The overnight train from Nha Trang to Da Nang.
Figuring out train travel wasn’t as easy as I expected. There are several classes of ticket: a hard seat, a soft (with a pillow) seat, a hard sleeper, and a soft sleeper. The hard sleepers are three bunks on each side of the cabin (six per cabin), while the soft sleepers are two per each side. The soft sleepers are also air-conditioned, which makes a tremendous difference. The train was basic but pretty comfortable (way better than the bus, in my opinion). The biggest issue was that we had no place to store our backpacks, so we had to share our bunks with them.
Interested in traveling Vietnam by train? Check out The Man in Seat 61 for more detailed info.
Two years ago, prowling the Freedom Tunnel with two of my favorite exploring buddies.
An El station at night. I love the El. It reminds me of the NYC subway…in Queens.
After leaving Buenos Aires, I returned to the Midwest. One of my favorite things about Chicago is the El, the elevated train.
I can never have enough photos of train-related things. This is the Liniers Station, the last stop in Buenos Aires of the municipal Sarmiento train line. It is a different Buenos Aires out there.
The bicycle car on the municipal rail in Buenos Aires is fascinating. If you ever get on one of these trains, bypass the cars with seats and go searching for the big, empty car with people perched at the windows. Of course the bicycle car also doubles as the smoking car. This in itself is not that unusual. On the way out from the city center, the bicycle car was basically empty and there were some guys nonchalantly smoking a joint. On the way back into the city, the car was pretty packed–people sitting on the floor, sleeping, reading newspapers, having coffee–and there was a different group of guys smoking a joint, unmolested, on the crowded train. The only person giving them weird/curious looks was me. This impressed me beyond belief.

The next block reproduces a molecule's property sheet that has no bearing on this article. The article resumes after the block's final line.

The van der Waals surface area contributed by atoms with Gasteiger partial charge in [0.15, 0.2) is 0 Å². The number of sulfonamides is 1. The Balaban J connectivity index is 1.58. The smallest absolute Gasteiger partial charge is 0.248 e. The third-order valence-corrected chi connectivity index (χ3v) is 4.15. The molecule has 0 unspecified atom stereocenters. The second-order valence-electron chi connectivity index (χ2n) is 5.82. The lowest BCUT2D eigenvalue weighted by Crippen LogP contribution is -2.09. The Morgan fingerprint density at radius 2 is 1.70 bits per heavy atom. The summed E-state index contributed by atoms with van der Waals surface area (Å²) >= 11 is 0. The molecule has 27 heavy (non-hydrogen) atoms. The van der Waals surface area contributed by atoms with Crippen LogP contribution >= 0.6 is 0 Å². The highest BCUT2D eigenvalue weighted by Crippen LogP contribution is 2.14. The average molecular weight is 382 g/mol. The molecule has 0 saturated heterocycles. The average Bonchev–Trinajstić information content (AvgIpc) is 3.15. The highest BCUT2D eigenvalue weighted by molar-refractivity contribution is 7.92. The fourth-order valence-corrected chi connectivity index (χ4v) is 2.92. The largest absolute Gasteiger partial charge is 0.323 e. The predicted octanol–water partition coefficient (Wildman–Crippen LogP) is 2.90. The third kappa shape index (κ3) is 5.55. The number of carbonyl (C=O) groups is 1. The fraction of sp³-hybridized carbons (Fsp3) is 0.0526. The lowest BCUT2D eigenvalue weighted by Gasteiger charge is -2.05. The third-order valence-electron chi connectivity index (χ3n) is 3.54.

I got on a train yesterday and went somewhere. Where? You’ll find out! But in the meanwhile, enjoy my second vertical shot in one week. In fact, have TWO since I skipped posting yesterday.
The Retiro train station in downtown Buenos Aires. Kind of looks like a lot of other train stations. Or, maybe, all train stations look alike when you’re tired yet excited and just want to get on the train. You also get the mix of freight and passenger trains here, which I adore.
Where did I take the train to? You’ll find out tomorrow…THURSDAY.
This is the train to Machu Picchu. It was such a trip to get to Machu Picchu (and even a bigger trip getting out). But the train ride was so beautiful. Sticking your face out of a moving train is one of the greatest pleasures in life–something that America seems to have stripped us of with overhyped safety regulations.
The other night I met up with a kid I met on this very train. He didn’t make it to Machu Picchu because of the floods. There was a critical point of decision-making that day. My brother and I made the decision to stay over night in a town halfway there while the kid returned to Cusco to start from scratch the next day. We made it; he didn’t.
Stuart and I went for a walk along the tracks while we were stranded in Aguas Calientes. The trail was sporadically populated with workers and hikers coming in off the Inca Trail. It’s so strange to come across a steady stream of locals and foreigners in a place that feels like the middle of nowhere.
It was really hot and sunny that day, but the tunnels were cool, dark, and drippy. But see that light at the end of the tunnel? That’s your weekend coming right at’cha! Sure looks lush, don’t it?
I took this last month in Villa 31, this shantytown behind the Retiro train station. I didn’t take any photos inside the dense residential area, but these abandoned tracks are kind of the pedestrian highway in and out of the neighborhood. A lot of people live there, and there is a heavy police presence near the dead zone between the train station and the neighborhood interior. That says a lot.
People talk a lot about how the polarity of wealth is so much more visible here than in the states. I’m not sure about that. We have plenty of homeless in the states, as well as ridiculously crappy neighborhoods abutting luxury rentals. Or maybe I’ve just spent too much time in San Francisco.